Yolanda backpedaled slowly, with her hands in the air. She collected her camera and tripod and beat a hasty retreat away from the parking garage and, picking up her car from where she had parked half a block away, drove to an all night coffee shop not far from her home. Her voice wavered as she ordered a cup. Her hands shook as she sipped.

“How did they know it was me? How have they found me out?” She thought. She resolved then and there to move to the Midwest and go straight. “I can’t risk prison” she told herself. “Maybe I can get a teaching certificate or get a job as a security consultant. Marketing? Anything but this, I can’t do this anymore!”

This week’s prompts are:

  1. Two scoops please
  2. I need to believe
  3. lose it’s luster

Go ahead and dive in,
Write something
Ready, Set, Go – you have 25 minutes!

OLWG #12 – The Bus

 This weeks prompts are at the bottom. The story here is just for practice.

Here’s how to play along, if you are unsure.

The tall man with the mustache, wearing a black ball cap and duster stepped up on the number 17 bus. He flashed his pass for Isaac and moved down the aisle. Isaac put it in gear and pulled carefully into traffic. He started heading the two blocks down to where he would pull onto the 387 ramp.

The tall man had headed right towards that nice Miss Ramsdale. She took the 17 downtown every morning. Isaac assumed that she worked near the Ferguson and Solvada stop, since that was where she got off the bus. Isaac watched all his regulars; he looked out for them and made up stories about their lives in his head. It helped him to pass the time as he drove his route every day. Sometimes he stayed up late and wrote his stories down. He had made Miss Ramsdale  a legal secretary in a firm located on one of the top floors of any of the myriad glass faced office buildings in that neighborhood. He turned his head slightly to eavesdrop and watch in the mirror.

Excuse me ma’am,” he heard the man in the duster say, “is this seat taken?”

Miss Ramsdale scanned the almost empty bus, “No, no, it’s free.” He sat down and pushed his cap back on his head.

“Nice day, isn’t it?” the mustache asked.

Miss Ramsdale looked out the window and ignored him. Isaac signaled to move back to the right; back towards the curb. He could see what was happening.

Mustache cleared his throat, “Ahem, I asked you if you thought it was a nice day.” He said with an edge in his voice. An edge that Isaac didn’t like, not one little bit.

Miss Ramsdale continued to ignore the man as Isaac braked hard, he spun to his feet, then ran the three steps to where Miss Ramsdale sat, pinned next to the window by the stranger.

“I’m afraid you need to get off my bus, sir.” Isaac said to the man.

“Whoa, whoa, whoa,” the man stammered as he stood, “I don’t want any trouble. I’ll just move to another seat.”

“You should have taken another seat when you boarded, sir.” Isaac intoned, “It’s too late now to try and make amends by simply moving. You need to get off my bus.” Isaac raised himself to his full 6’ 8” and looked down at the man.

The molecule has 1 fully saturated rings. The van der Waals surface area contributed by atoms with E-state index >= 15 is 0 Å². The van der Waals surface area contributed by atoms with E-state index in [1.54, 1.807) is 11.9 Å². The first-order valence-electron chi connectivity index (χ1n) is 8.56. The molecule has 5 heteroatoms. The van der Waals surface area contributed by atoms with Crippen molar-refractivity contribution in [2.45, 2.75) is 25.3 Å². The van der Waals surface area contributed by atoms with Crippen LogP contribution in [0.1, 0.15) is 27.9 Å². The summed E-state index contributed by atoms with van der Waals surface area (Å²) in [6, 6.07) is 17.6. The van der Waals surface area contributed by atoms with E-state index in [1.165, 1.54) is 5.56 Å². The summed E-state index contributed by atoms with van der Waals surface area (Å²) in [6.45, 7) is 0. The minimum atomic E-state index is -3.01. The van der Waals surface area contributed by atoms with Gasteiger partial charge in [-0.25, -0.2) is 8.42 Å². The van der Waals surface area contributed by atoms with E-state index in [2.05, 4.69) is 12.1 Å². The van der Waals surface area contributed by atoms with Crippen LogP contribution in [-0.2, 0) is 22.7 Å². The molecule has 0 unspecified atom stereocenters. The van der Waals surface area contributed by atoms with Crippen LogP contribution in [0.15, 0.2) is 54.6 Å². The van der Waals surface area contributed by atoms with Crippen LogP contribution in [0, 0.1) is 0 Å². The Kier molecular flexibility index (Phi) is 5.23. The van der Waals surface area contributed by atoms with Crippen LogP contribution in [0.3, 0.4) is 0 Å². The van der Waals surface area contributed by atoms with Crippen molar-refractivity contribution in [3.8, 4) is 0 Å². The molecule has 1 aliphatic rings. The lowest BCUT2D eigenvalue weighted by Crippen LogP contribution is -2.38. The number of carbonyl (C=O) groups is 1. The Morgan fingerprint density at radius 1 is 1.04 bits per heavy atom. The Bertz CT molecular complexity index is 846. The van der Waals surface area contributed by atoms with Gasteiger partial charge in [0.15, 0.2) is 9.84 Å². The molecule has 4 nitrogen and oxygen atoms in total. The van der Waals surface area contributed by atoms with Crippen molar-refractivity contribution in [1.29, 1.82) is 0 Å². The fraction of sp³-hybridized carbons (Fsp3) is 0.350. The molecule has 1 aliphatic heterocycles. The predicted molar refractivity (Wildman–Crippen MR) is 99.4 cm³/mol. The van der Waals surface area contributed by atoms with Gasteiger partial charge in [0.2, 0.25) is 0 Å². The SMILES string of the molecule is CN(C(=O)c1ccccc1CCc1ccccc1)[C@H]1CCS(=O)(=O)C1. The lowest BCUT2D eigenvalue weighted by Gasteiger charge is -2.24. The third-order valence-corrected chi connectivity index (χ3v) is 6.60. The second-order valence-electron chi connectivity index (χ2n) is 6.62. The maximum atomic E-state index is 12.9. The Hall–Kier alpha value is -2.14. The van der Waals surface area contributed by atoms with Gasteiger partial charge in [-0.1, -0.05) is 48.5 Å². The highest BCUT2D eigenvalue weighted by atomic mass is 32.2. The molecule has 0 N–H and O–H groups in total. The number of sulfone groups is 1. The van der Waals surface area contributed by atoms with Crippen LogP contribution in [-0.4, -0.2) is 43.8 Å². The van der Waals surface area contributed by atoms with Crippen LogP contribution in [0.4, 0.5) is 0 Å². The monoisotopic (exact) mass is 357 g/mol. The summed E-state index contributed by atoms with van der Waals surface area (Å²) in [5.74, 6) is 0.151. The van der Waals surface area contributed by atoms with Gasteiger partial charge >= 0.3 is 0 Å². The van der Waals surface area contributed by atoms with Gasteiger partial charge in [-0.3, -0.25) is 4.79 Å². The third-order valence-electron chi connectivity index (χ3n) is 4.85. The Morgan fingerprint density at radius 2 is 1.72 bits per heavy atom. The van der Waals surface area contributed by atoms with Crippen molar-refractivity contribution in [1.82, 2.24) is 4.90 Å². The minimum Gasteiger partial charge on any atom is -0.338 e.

“No need to make a federal case out of it, man. I’m going.” He made his way back to the front door and when Isaac opened it, mustache stepped down to the pavement.

Isaac looked in his mirror at Miss Ramsdale who sat looking at him with both hands clamped over her mouth and her eyes wide. He touched two fingers to the brim of his driver’s hat, nodded his head, took his seat and moved back into traffic heading towards the 387 on ramp.

As he merged onto the freeway he checked his mirror again. Miss Ramsdale’s hands had moved down to her lap but she continued to stare wide-eyed at Isaac.

She should thank me he thought as he worked his way through the gears accelerating to 65.

This week’s prompts are:

  1. Are we there yet?
  2. These kids today
  3. Scram

Go ahead and dive in,
Write something
Ready, Set, Go – you have 25 minutes!

OLWG #11 – Chekhov’s Editor

What was I thinking when I wrote this? This weeks prompts are at the bottom. The story here is just for fun.

Here’s how to play along, if you are unsure.

“A dark figure eased from the shadows and peered down the moonlit street. Glass, from the shattered hulk of a burned out staff car crouched at the curb, glittered like a gem stone; and the black shadow of a furtive search chopper rolled past like a ball.”

Daniel Wellborne shook his head and placed the manuscript back on his table, carefully squaring the corners, lining them up with the edges of the blotter centered on the desktop. Pulling open his drawer, he grabbed three aspirins and washed them down with a healthy slug of Maalox. Reading tripe like this all day was not good for his health. As a junior editor at the boutique publisher “Incidental Crib” though, it was his lot in life.

Samantha Sandburg, and Roland Hightower got to read the good stuff. They got the fancy corner offices on the top floor, the three martini lunches, and the flights to London, Tokyo, and Rio de Janeiro to meet with the talent. Meanwhile; he sat in this closet beneath the stair, eating fried potato sandwiches and, reading crap all day – every day. He needed a promotion, but to get a promotion he needed a real author. He needed to discover a new talent. He looked at the manuscript he had placed so carefully on his desk.

Anton Chekhov was the name on the cover page. Daniel considered the document and what he had read so far. The story wasn’t too bad. It probably needed a stronger love interest and maybe a car chase. The writing was OK, albeit a bit ostentatious. Maybe a letter to Mr. Chekhov was in order. Maybe Mr. Chekhov would agree to a voluptuous damsel in distress and a few automobile crashes. Maybe Mr. Chekhov could tone down the flourishes of his prose. Maybe he needed a pen name too. Who would read anything by someone named Anton Chekov. Maybe Mr. Chekhov would consider writing under the nom de plume of “Slate Sideiron”

Daniel grabbed two clean sheets of erasable bond letterhead, stacked them together, and rolled them into the Royal Typewriter he kept on the return beside his desk. He squared them up and placed the bail over the top of the worksheet.

August 5, 2017

Dear Mr. Chekhov:

Thank you for submitting your new short story to Incidental Crib 
Publishing. After reviewing your manuscript we have some suggestions 
that might help to facilitate our selection of same for publishing...

Blah, blah, blah


Daniel Wellborne
Incidental Crib Publishing

Daniel grinned and hoped that this Chekhov character could take constructive criticism. He was tired of eating potato’s on rye.

This week’s prompts are:

  1. Wait for it!
  2. Can I call you Brenda?
  3. It will tarnish

Go ahead and dive in,
Write something
Ready, Set, Go – you have 25 minutes!